A slender robot named Tally soon will be roaming the aisles at select Schnucks groceries, on the lookout for out-of-stock items and verifying prices.
Tally doesn’t have limbs but has two blinking eyes on a digital screen to make the robot appear friendly. Its base is 38 inches tall and an extension can make it stretch taller to scan out-of-reach shelves with cameras atop a circular base that resembles a Roomba vacuum.
Maryland Heights-based Schnuck Markets, which operates 100 stores in five states, on Monday will begin testing its first Tally at its store at 6600 Clayton Road in Richmond Heights. The pilot test is expected to last six weeks. A second Tally will appear in coming weeks at Schnucks stores at 1060 Woods Mill Road in Town and Country and at 10233 Manchester Road in Kirkwood.
The robots are the first test of the technology in Missouri and could ultimately be expanded to more Schnucks stores.
Each 30-pound robot is equipped with sensors to help it navigate the store’s layout and avoid bumping into customers’ carts. When it detects product areas that aren’t fully stocked, the data is shared with store management staff so the retailer can make changes, said Dave Steck, Schnuck Markets’ vice president of IT and infrastructure.
The primary focus of the data collection is to determine the store’s in-stock position, but other shelf data such as price errors may also be examined.
“This is a big learning experience for us to really understand what the capability is,” Steck said. Large, consumer packaged-goods companies provide the primary funding source for the technology.
San Francisco-based Simbe Robotics touts the machine’s ability to streamline store performance, increase sales and cut expenses. Providing a way to more quickly identify low-stocked items and price errors frees up staff to focus on customer service, Simbe’s CEO Brad Bogolea told the Post-Dispatch.
Founded in 2014, Simbe has placed Tally robots in mass merchants, dollar stores and groceries across the country, including some Target stores in San Francisco last year.
“The goal of Tally is to create more of a feedback mechanism,” Bogolea said. “Although most retailers have good supply chain intelligence, and point-of-sale data on what they’ve sold, what’s challenging for retailers is understanding the true state of merchandise on shelves. Everyone sees value in higher quality, more frequent information across the entire value chain.”
The robot does take breaks. When Tally senses it’s low on power, it finds its way to a charging dock. And, the robot is designed to stay out of the way of customers. If it detects a congested area, it’ll return to the aisle when it’s less busy. If a shopper approaches the robot, it’s programmed to stop moving.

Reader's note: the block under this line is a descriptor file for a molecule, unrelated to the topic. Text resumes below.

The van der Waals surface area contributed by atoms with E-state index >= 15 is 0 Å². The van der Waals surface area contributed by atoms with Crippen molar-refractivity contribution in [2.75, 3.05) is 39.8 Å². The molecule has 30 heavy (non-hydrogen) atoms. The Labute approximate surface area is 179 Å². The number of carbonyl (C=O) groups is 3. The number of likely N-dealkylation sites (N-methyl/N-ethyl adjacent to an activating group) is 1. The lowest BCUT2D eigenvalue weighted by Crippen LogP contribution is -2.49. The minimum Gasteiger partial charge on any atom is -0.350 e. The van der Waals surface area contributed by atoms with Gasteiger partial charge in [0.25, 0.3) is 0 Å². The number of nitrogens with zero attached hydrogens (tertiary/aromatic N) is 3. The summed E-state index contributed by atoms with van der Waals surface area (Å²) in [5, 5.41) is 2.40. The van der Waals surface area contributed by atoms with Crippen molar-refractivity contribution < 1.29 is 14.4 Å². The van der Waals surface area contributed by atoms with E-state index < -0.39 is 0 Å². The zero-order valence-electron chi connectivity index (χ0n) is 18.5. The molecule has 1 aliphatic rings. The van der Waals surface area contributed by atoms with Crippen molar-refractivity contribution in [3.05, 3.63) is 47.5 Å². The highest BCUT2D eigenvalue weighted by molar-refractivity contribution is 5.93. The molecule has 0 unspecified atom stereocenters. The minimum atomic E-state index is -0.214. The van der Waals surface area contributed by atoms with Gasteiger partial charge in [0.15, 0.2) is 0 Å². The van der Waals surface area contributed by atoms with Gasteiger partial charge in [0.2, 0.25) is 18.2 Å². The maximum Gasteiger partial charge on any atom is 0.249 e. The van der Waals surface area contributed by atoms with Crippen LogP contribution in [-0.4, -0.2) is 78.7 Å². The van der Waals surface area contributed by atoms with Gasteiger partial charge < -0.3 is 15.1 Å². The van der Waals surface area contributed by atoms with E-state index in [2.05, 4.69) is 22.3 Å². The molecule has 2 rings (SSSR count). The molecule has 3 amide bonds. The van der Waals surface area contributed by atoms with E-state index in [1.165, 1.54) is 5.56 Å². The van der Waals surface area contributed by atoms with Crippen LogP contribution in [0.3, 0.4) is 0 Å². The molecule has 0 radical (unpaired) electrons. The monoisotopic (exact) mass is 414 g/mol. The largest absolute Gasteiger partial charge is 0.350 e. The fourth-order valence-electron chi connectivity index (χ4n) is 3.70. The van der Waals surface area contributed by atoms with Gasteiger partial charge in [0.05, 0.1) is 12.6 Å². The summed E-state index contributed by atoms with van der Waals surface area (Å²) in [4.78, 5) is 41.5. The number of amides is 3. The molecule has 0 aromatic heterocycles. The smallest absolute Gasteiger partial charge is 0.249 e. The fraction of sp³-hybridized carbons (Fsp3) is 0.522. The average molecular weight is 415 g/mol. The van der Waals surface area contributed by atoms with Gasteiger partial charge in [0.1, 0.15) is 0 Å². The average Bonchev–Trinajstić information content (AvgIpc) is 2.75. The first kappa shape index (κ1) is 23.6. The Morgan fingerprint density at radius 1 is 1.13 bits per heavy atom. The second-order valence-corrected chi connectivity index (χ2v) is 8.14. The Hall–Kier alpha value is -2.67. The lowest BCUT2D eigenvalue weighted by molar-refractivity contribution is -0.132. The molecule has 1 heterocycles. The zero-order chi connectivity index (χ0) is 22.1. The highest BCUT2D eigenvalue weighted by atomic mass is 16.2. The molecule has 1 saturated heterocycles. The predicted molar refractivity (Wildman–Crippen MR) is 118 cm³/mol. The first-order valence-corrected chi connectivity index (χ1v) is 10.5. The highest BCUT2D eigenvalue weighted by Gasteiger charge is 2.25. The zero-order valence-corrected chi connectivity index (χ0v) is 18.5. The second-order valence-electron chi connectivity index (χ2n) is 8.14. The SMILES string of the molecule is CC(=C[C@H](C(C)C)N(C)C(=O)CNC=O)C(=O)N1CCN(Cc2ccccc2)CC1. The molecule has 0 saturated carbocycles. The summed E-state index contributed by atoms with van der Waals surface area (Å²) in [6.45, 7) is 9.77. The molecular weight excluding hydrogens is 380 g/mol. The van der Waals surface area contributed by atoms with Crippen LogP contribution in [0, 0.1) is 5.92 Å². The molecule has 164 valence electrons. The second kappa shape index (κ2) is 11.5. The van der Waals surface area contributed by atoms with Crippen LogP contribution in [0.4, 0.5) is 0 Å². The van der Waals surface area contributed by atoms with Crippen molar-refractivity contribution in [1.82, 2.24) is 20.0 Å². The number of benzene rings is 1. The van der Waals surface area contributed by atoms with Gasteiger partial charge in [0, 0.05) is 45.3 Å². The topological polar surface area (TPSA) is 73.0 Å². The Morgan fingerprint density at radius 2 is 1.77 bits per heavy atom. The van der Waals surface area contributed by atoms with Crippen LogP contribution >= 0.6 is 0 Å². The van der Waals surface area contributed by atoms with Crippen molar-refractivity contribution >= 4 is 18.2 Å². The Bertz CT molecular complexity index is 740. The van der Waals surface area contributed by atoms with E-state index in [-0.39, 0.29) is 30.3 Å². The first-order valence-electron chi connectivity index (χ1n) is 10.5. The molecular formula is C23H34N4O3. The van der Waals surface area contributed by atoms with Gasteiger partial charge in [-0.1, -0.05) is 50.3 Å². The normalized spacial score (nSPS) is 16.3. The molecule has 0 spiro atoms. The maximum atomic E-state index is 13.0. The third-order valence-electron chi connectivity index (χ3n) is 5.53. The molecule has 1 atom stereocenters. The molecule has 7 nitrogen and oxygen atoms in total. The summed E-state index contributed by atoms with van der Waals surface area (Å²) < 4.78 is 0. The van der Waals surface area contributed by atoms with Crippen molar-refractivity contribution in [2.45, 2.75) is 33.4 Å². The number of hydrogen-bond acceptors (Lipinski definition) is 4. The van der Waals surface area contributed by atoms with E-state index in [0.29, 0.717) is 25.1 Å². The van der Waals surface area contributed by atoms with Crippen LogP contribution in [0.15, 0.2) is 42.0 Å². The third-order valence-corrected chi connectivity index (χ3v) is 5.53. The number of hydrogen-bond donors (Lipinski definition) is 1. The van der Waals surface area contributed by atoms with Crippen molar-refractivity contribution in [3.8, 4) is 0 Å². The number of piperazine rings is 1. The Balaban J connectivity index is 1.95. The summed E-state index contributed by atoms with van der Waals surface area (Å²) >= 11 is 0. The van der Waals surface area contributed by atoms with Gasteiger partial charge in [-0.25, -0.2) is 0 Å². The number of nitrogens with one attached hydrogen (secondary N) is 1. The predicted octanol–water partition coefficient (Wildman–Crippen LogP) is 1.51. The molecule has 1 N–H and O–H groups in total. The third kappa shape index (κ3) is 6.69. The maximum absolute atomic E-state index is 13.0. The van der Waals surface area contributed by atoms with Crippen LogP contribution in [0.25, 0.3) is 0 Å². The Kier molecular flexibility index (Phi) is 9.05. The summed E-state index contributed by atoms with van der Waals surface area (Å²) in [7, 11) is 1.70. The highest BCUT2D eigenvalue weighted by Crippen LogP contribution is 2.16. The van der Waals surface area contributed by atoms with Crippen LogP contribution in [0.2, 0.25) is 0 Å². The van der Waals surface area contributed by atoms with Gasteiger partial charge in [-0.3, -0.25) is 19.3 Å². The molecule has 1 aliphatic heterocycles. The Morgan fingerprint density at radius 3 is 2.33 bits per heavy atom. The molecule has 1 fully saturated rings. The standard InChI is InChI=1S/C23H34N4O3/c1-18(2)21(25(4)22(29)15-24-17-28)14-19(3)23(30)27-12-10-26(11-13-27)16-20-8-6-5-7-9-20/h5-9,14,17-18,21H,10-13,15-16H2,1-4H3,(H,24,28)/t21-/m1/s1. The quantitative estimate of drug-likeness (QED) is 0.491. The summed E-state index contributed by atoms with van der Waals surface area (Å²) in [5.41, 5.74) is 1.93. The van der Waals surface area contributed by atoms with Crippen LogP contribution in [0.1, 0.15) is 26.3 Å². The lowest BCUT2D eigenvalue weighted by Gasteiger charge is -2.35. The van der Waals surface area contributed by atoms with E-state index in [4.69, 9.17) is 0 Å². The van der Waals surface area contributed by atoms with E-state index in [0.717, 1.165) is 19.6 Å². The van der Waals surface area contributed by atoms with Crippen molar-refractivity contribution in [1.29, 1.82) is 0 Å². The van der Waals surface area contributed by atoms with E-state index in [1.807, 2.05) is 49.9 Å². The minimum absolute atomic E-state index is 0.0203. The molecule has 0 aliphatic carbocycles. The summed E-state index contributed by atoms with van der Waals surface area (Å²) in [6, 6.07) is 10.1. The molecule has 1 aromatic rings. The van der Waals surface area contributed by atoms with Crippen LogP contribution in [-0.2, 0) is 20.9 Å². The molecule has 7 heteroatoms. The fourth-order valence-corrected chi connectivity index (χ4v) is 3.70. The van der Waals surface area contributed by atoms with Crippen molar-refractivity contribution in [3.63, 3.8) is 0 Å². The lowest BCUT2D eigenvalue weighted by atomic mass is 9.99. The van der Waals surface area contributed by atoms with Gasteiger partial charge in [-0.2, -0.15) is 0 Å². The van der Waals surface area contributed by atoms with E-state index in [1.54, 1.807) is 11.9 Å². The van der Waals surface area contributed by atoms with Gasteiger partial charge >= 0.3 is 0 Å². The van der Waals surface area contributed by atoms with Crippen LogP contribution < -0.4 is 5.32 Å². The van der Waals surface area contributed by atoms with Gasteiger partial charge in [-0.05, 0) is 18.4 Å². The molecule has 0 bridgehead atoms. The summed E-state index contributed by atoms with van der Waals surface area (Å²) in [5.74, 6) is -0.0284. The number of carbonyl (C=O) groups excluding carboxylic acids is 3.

Simbe also uses fleet management tools to monitor its robots to detect if the robot has been picked up or moved. “We know if someone has bumped into the robot,” Bogolea said. A Simbe representative will be on-site at Schnucks stores during the pilot phase.
The data Tally collects may prove useful to those studying retail analytics. Schnuck Markets and Simbe have had preliminary talks with officials at Washington University about having students study the collected data.
“Robots have the ability to gather information about what goes on in an environment,” said Aaron Bobick, dean of the School of Engineering and Applied Science at Washington University, who studies human-robot collaboration. “And business is all about converting data into intelligence.”
Until recently, businesses have mostly tapped into industrial robotics, or robots that aren’t in real world situations with shoppers, such as car manufacturers using robots to assemble vehicles.
Faced with pressure from Amazon, retailers including Wal-Mart Stores have begun using robots to perform tasks such as counting cash.
Schnucks’ testing of robots situated in the physical world, an example of service robotics, will become more prevalent in the future, Bobick said.
“Of course they will because they work,” Bobick said. “These are tasks performed by only modestly intelligent machines. Robots tend to be less expensive than people and they can gather data at a ferocious rate. Plus, they’re not going to get tired.”
Schnuck Markets’ Steck said the robot pilot is not a job-cutting measure. “This is not to displace jobs,” he said. “It still takes someone to order (merchandise), receive it from the warehouse and ultimately to stock it. There are no arms or legs on this robot.”
Schnuck Markets has made other recent tech investments, including partnering with Instacart in February to offer online ordering and delivery. Since the initial rollout in St. Louis, delivery has expanded to more than 90 percent of Schnucks stores.
The grocery chain also switched networks at all of its St. Louis stores over the past year and a half to enable faster Wi-Fi speeds for customers’ smartphones and tablets.
“Schnucks has been incredibly progressive from a grocery perspective, and we see them as a great partner,” Simbe’s Bogolea said.